Why You Should Stop Complaining For A Week & See What Happens
As mindful as I often strive to be, I am shocked to hear the complaints that come out of my mouth sometimes. Even before the words have been fully uttered I am already wishing I could snatch them back and swallow them whole.
I seem to complain most often when I am nervous, especially when I am talking to someone I don't know very well. How did I ever conclude that engaging in a joint complaint about something (the traffic, the weather, high prices) is a good way to bond?
It really never feels good to complain, let alone hear complaints for that matter, so why do I continue to do it? I think that, just like many things, complaining is a habit. And habits can be broken — with willpower and practice.
So I've decided to challenge myself to stop complaining for one week and see what happens. I welcome you to join me! Here is what I will do, starting today:
1. Think before you speak.
Sometimes I justify sharing my complaints with others, especially those I am close with, by telling myself that it is good to be honest with them. But is there a line between being truthful and being destructive with my honesty?
Checking in about what I am experiencing in this moment is one thing — but dwelling in negativity with no attempt to find a solution only results in two people feeling bad, instead of one. And that negativity can spread like a virus, as I pass it on to someone and he passes it on to the next person he speaks with, and so on.
So this week, in moments when I feel frustrated, overwhelmed, or stressed about something, I will either keep it to myself or just briefly mention what I am feeling, and then go tend to my well-being. Maybe I'll take a bath, listen to a great song, take a quick walk or do some mindful breathing, etc., until I start to feel better.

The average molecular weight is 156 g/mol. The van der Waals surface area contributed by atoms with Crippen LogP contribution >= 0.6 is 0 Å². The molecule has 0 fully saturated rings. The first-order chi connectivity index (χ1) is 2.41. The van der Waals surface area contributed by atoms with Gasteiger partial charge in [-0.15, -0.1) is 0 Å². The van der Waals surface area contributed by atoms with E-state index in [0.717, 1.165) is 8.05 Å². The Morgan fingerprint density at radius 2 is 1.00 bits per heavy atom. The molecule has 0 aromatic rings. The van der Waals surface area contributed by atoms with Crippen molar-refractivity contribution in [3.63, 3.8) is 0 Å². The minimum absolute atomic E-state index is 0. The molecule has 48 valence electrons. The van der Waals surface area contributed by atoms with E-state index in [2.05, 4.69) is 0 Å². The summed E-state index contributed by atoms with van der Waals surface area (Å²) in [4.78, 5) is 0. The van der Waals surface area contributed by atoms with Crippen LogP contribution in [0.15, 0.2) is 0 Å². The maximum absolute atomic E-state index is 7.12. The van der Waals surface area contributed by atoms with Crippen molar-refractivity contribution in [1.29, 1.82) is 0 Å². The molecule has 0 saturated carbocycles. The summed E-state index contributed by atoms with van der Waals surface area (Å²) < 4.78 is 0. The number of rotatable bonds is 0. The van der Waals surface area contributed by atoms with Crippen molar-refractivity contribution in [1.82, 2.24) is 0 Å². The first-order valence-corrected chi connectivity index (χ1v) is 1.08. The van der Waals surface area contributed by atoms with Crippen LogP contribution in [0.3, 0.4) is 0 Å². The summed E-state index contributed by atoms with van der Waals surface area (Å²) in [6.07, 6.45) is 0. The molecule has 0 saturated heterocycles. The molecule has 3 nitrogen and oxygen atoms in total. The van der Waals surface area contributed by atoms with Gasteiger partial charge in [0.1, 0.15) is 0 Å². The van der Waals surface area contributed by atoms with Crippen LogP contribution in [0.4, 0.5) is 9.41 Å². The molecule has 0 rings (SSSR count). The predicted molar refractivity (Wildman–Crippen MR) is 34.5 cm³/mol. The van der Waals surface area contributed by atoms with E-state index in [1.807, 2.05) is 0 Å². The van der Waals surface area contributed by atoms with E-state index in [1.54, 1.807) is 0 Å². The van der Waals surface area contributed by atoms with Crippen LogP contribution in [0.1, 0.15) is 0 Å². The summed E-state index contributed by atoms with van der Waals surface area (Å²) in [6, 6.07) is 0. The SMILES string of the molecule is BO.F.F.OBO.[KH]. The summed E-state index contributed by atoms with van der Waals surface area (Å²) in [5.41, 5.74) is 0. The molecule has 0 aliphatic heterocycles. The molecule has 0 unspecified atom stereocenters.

2. Change your perspective.
By complaining, I am saying that I don't like something the way it is and that thing is usually something that I am unable to control. But what I can control is my perspective. I can generate acceptance, appreciation, humor — there are many ways to look at every scenario — and I can always choose a different point of view.
This week, every time I have the urge to complain, I will remind myself that a complaint is just one viewpoint, and I will take responsibility for the things I can change: my attitude and my perspective.
3. Find the silver lining.
As I become mired in focusing on problems through the act of complaining, I am actually blocking the potential solutions. But this week, I will recognize that a complaint highlights what I don't want, which helps me get clearer about what I do want.
If I notice that something is bothering me to the point that I feel the impulse to complain about it, I will ask myself what I am longing to be, do, have or experience instead. And perhaps there is no solution — I can't change the weather for example — but I can recognize that I like to be warm and comfortable. I will then contemplate the actions I might take to move in the direction of what I want. I will use my urge to complain as a springboard to create something new, and an opportunity to feel empowered rather than disempowered.
4. Ask questions.
Instead of falling back on complaining as my default way to communicate, this week I will ask more questions. If I don't have anything nice to say, I will give others the opportunity to say something nice.
I will ask others about what inspires them, and then thank them for inspiring me. And if they complain, I will change the subject to something we can be grateful for together. I don't know how my life will change after going a week without complaining — but maybe, just maybe, I will create a new cycle that can be passed from person-to-person until it reaches around the world: a cycle of gratitude.
Who's with me? Please let me know how your life changes after a week of being complaint-free.
Ready to learn more about how to unlock the power of food to heal your body, prevent disease & achieve optimal health? Register now for our FREE web class with nutrition expert Kelly LeVeque.